By Mario Patino and Jennifer Keene
Celebrating the World Peace Foundation’s co-sponsorship of the book series African Arguments, the Foundation hosted a book signing and lecture Tuesday for Mary Harper’s Getting Somalia Wrong? Faith, War and Hope in a Shattered State.
Harper gave a thirty-minute presentation on her experience working in and reporting on Somalia, highlighting the nuances not captured in the familiar narrative of the country as a “failed state.” She insisted that a dichotomy emerges, on the one hand there is Somalia as an ungovernable place, with vivid images of famine-affected Somalis in Al-Shabaab controlled territories, and the embattled Somali capital of Mogadishu as the “graveyard of humanity” coming to mind; and the other Somalia, one of complex and dynamic livestock markets, a functional and highly innovative remittance transfer system (Hawala) that fuses aspects of traditional and modern financial markets, and the growing reach of information communication technologies.
Describing the life, color, and industry of the breakaway territory of Somaliland not depicted in the international media, Harper argued that a telescoped vision of the first Somalia continues to drive international engagement with the country, which has stymied efforts to adopt policies more in line with actual and potential local initiatives. This is particularly true in the post-911 era, where counterterrorism aims have driven international, and particularly U.S., policy towards Somalia. For instance, in 2006 the emergence of the Islamic Courts Union, an umbrella network of local Shari’a courts brought a modicum of stability and security to Mogadishu and most of Southern Somalia, only to be overrun by a US-backed Ethiopian invasion a year later. Harper argues that these events isolated moderates and empowered violent extremists, leading to the emergence of Al Shabaab as well as promoting Somalia as a new front for global jihad.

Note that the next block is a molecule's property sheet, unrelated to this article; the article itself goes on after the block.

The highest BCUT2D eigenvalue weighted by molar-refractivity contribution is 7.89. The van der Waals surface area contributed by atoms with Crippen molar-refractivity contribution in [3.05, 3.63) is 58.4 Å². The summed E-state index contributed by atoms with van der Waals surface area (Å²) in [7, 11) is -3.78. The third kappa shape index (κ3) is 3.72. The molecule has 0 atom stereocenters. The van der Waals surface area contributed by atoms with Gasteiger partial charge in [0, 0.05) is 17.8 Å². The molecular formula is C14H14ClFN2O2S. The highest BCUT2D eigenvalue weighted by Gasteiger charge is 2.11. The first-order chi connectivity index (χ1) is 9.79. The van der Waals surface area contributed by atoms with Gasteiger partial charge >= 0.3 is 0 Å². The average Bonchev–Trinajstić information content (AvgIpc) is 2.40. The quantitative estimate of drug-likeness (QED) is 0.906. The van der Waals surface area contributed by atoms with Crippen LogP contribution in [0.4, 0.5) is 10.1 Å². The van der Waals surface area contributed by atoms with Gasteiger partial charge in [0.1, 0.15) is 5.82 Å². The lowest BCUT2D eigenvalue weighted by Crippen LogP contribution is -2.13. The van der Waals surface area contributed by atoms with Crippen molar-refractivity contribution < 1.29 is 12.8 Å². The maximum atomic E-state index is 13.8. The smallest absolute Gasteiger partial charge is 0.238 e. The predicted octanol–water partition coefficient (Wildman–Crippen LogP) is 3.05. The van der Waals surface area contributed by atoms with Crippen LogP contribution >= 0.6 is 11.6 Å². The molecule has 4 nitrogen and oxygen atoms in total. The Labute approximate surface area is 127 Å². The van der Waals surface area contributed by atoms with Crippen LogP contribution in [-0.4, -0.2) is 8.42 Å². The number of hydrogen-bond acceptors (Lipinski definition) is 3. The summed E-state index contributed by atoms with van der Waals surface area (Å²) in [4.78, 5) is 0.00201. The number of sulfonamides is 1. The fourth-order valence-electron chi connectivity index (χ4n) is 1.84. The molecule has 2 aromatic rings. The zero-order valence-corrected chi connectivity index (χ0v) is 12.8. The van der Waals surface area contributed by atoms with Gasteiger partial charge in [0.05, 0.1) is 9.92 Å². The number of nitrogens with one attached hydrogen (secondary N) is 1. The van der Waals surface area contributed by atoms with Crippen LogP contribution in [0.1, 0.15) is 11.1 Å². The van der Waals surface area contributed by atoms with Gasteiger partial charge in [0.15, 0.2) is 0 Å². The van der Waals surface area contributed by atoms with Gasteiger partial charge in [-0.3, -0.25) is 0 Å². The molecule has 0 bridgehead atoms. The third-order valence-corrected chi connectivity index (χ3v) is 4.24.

Allowing Somali governance systems to develop and thrive organically, Harper concluded, is the best way to lay the foundation for a different Somalia.
The floor was then opened for questions. World Peace Foundation Director Alex de Waal moderated the discussion.
To begin, De Waal posited that perhaps the “original sin” of getting Somalia wrong is to assume that Somalia’s “descent into chaos” began in 1991 with the toppling of military dictator Siad Barre. As a result, the problems of Somalia are routinely diagnosed as a lack of governance, vis-à-vis the lack of central state, evidenced by repeated international efforts to strengthen and legitimize the Transitional Federal Government (TFG). Many Somalis, he noted, understand the waning years of Barre’s regime as intensively violent and on par or perhaps even worse than the subsequent periods without government. Harper agreed with this assessment, noting that the journalistic shorthand used to refer to the cause of Somalia’s woes as a result of a lack of governance is an inaccurate portrayal of Somali history, and drew interesting parallels between life under the Barre regime and the TFG.
Regarding the limited narrative provided by the Western media, one member of the audience asked Harper to describe the narrative of local Somali journalists. Harper noted the incredible number of Somali news websites that connect Somalis at home and in the Diaspora. However, she added that many of these sites are aligned with particular groups or viewpoints, something she attributed to the funding constraints for independent journalism. Nevertheless, Harper noted that there are some outstanding voices that are willing to avoid stereotypes in their reporting. Although security for these journalists is a considerable concern, their work continues to be crucial to hear Somali voices.